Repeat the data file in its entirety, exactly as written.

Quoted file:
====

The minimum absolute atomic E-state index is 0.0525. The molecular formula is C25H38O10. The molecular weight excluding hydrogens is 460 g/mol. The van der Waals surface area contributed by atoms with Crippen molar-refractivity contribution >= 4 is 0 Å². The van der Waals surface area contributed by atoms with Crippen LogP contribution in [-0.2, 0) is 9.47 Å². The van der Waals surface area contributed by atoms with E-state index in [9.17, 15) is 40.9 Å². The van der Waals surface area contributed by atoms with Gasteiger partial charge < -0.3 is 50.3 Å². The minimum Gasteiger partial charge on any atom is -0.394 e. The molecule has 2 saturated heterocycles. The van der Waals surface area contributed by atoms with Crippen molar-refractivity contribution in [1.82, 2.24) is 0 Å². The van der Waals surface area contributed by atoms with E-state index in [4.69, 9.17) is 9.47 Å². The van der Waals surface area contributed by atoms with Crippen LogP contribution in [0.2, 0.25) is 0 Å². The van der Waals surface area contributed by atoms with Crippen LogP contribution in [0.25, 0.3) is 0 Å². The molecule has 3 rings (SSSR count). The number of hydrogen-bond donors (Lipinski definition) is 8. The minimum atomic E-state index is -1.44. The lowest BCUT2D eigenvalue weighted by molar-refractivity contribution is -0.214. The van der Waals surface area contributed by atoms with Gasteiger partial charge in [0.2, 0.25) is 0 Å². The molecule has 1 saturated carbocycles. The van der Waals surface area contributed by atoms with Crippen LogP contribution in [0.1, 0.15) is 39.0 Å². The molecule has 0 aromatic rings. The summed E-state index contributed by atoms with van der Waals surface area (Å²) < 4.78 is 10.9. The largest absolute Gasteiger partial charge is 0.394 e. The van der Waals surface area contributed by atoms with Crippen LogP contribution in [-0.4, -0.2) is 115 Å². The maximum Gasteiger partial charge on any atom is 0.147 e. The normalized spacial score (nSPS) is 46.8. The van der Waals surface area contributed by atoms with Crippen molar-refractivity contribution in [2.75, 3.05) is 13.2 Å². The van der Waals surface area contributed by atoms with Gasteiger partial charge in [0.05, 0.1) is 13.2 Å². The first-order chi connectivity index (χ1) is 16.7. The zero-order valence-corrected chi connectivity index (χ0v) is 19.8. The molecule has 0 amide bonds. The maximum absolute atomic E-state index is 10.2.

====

The minimum absolute atomic E-state index is 0.0525. The molecular formula is C25H38O10. The molecular weight excluding hydrogens is 460 g/mol. The van der Waals surface area contributed by atoms with Crippen molar-refractivity contribution >= 4 is 0 Å². The van der Waals surface area contributed by atoms with Crippen LogP contribution in [-0.2, 0) is 9.47 Å². The van der Waals surface area contributed by atoms with E-state index in [9.17, 15) is 40.9 Å². The van der Waals surface area contributed by atoms with Gasteiger partial charge < -0.3 is 50.3 Å². The minimum Gasteiger partial charge on any atom is -0.394 e. The molecule has 2 saturated heterocycles. The van der Waals surface area contributed by atoms with Crippen molar-refractivity contribution in [1.82, 2.24) is 0 Å². The van der Waals surface area contributed by atoms with E-state index in [4.69, 9.17) is 9.47 Å². The van der Waals surface area contributed by atoms with Crippen LogP contribution in [0.2, 0.25) is 0 Å². The van der Waals surface area contributed by atoms with Crippen LogP contribution in [0.25, 0.3) is 0 Å². The molecule has 3 rings (SSSR count). The number of hydrogen-bond donors (Lipinski definition) is 8. The minimum atomic E-state index is -1.44. The lowest BCUT2D eigenvalue weighted by molar-refractivity contribution is -0.214. The van der Waals surface area contributed by atoms with Gasteiger partial charge in [0.2, 0.25) is 0 Å². The molecule has 1 saturated carbocycles. The van der Waals surface area contributed by atoms with Crippen LogP contribution in [0.1, 0.15) is 39.0 Å². The molecule has 0 aromatic rings. The summed E-state index contributed by atoms with van der Waals surface area (Å²) < 4.78 is 10.9. The largest absolute Gasteiger partial charge is 0.394 e. The van der Waals surface area contributed by atoms with Crippen LogP contribution in [-0.4, -0.2) is 115 Å². The maximum Gasteiger partial charge on any atom is 0.147 e. The normalized spacial score (nSPS) is 46.8. The van der Waals surface area contributed by atoms with Crippen molar-refractivity contribution in [2.75, 3.05) is 13.2 Å². The van der Waals surface area contributed by atoms with Gasteiger partial charge in [0.05, 0.1) is 13.2 Å². The first-order chi connectivity index (χ1) is 16.7. The zero-order valence-corrected chi connectivity index (χ0v) is 19.8. The molecule has 0 amide bonds. The maximum absolute atomic E-state index is 10.2.